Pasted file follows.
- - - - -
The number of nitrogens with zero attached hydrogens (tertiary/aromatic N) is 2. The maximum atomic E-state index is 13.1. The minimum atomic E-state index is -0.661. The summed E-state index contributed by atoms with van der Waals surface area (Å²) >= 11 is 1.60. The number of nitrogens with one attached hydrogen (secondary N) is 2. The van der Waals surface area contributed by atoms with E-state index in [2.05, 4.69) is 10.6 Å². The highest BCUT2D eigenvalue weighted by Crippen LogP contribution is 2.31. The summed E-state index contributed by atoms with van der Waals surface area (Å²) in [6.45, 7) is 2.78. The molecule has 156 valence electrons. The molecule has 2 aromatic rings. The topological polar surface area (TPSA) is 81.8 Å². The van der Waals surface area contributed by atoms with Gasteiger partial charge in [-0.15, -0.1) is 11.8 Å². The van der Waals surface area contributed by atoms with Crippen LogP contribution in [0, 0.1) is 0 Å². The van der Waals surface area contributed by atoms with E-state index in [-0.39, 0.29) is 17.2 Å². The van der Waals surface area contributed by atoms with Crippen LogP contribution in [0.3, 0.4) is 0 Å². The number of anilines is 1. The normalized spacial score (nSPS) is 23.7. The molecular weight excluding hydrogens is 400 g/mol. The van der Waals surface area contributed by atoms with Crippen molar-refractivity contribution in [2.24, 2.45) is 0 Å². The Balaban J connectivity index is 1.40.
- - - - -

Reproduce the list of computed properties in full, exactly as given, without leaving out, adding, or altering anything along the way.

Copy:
The number of nitrogens with zero attached hydrogens (tertiary/aromatic N) is 2. The maximum atomic E-state index is 13.1. The minimum atomic E-state index is -0.661. The summed E-state index contributed by atoms with van der Waals surface area (Å²) >= 11 is 1.60. The number of nitrogens with one attached hydrogen (secondary N) is 2. The van der Waals surface area contributed by atoms with E-state index in [2.05, 4.69) is 10.6 Å². The highest BCUT2D eigenvalue weighted by Crippen LogP contribution is 2.31. The summed E-state index contributed by atoms with van der Waals surface area (Å²) in [6.45, 7) is 2.78. The molecule has 156 valence electrons. The molecule has 2 aromatic rings. The topological polar surface area (TPSA) is 81.8 Å². The van der Waals surface area contributed by atoms with Gasteiger partial charge in [-0.15, -0.1) is 11.8 Å². The van der Waals surface area contributed by atoms with Crippen LogP contribution in [0, 0.1) is 0 Å². The van der Waals surface area contributed by atoms with E-state index in [-0.39, 0.29) is 17.2 Å². The van der Waals surface area contributed by atoms with Crippen LogP contribution in [0.3, 0.4) is 0 Å². The number of anilines is 1. The normalized spacial score (nSPS) is 23.7. The molecular weight excluding hydrogens is 400 g/mol. The van der Waals surface area contributed by atoms with Crippen molar-refractivity contribution in [2.24, 2.45) is 0 Å². The Balaban J connectivity index is 1.40.